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Moon, Kim sign agreement for North Korea to take further steps to denuclearize


North and South Korea issued a joint statement Wednesday laying out more steps North Korea is prepared to take to denuclearize, but offering few details as to how they will get there.

North Korean leader Kim Jong Un pledged to permanently shut down the Tongchang-ri missile launch and engine testing facilities with independent inspectors present. Kim also said he is prepared to permanently shut down his nuclear production facility at Yongbyon, but only if the U.S. takes “reciprocal steps” in the spirit of the June 12 agreement signed by U.S. President Donald Trump.

It was unclear what those “reciprocal steps” would be.

Trump excitedly responded to the agreement in a pair of tweets late Tuesday. He said that Kim had allowed nuclear inspections “subject to final negotiations” — an agreement not mentioned by the Koreas Wednesday — and highlighted that the two Koreas will also submit a bid to host the 2032 Summer Olympics. He did not shed further light on what the U.S.’s reciprocal steps would be either.

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Any denuclearization would require the extensive monitoring, experts say.

“The core matter is how to deal with nuclear fuel rods and stem fuels when the North shuts everything down,” Jinwoo Kim, adjunct professor at the Graduate School of Political Studies at Kyonggi University, told ABC News. “They can always take them out again after inspectors are gone.”

The Koreas also agreed to work toward easing military tensions on the Korean peninsula, increasing communication and cooperation and facilitating more family reunions.

Kim promised he “will visit Seoul in the near future,” and Moon commented Kim would be the first North Korean leader to visit the South.

“This summit contributed in breaking down walls between Koreas — a real process for both North and South Koreans,” John Delury, a North Korea expert at Seoul-based Yonsei University, told ABC News. “People want something new. Obviously Kim coming to Seoul is new.”

North Korean Defense Minister No Kwang Chol and South Korean Defense Minister Song Young-moo signed a military agreement outlining steps to disarm the jointly controlled border village of Panmunjom, starting with the removal of landmines, according to The Associated Press.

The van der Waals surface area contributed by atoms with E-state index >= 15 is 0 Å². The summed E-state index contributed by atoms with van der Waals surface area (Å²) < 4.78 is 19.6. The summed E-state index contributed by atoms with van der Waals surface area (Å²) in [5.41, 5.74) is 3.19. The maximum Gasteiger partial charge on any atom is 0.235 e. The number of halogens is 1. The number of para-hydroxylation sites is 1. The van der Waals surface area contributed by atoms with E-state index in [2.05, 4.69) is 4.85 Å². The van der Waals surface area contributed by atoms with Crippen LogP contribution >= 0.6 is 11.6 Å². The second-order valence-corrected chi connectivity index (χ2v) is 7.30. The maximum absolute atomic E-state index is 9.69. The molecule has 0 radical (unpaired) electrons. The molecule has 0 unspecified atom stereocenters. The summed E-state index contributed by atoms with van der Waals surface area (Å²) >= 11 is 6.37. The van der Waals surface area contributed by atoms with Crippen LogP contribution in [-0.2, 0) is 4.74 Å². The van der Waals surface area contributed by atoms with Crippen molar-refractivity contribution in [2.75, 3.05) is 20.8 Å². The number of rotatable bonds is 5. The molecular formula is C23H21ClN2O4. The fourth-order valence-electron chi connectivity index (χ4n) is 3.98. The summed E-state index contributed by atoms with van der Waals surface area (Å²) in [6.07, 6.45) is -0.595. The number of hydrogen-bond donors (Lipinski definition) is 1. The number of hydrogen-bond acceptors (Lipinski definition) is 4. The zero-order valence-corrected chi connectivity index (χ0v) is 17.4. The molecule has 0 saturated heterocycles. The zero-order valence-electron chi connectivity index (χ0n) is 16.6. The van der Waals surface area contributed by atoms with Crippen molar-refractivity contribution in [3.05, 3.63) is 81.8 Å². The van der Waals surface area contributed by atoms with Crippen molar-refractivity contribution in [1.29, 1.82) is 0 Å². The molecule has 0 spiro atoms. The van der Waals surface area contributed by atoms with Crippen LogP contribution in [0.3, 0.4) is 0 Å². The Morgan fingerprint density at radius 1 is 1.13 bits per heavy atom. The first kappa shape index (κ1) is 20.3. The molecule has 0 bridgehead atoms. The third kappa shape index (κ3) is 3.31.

The joint statement signed by the countries’ military chiefs on Wednesday said the Koreas will aim to remove the mines in the Joint Security Area in the truce village of Panmunjom in October and also remove guard posts from the area.

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The second day of summit talks took place Wednesday at Baekhwawon state guesthouse in Pyongyang, North Korea.

The guesthouse is the same location where former South Korean Presidents Kim Dae-jung and Roh Moo-hyun stayed during the inter-Korean summit talks with late North Korean leader Kim Jong Il in 2000 and 2007, respectively.

The South’s delegation’s was served lunch at Okryugwan, a Pyongyang restaurant famous for its cold noodles. Moon was scheduled to visit facilities related to science and technology in and around Pyongyang city Wednesday afternoon. A farewell dinner banquet will follow.

Moon will visit Mount Paektu with Kim Jong Un Thursday morning, South Korea’s presidential office announced. The volcano is considered sacred and Moon said during the April inter-Korean summit it was his longtime dream to go trekking on the mountain.

After the hike, Moon is expected to return to Seoul from Samjiyon Airport.

Moon and his 150-member delegation arrived in Pyongyang on Tuesday, greeted by Kim and his wife with much flag-waving and music followed by a fancy car parade through Pyongyang’s streets.

After a closed-door summit, the South’s delegation, including top business executives and musicians, joined Kim and North Korean officials at Pyongyang Grand Theatre for an orchestral performance by the North’s Samjiyon orchestra.

The dinner banquet that followed was amicable throughout the whole three hours, officials said, with it wrapping up past 11 p.m.

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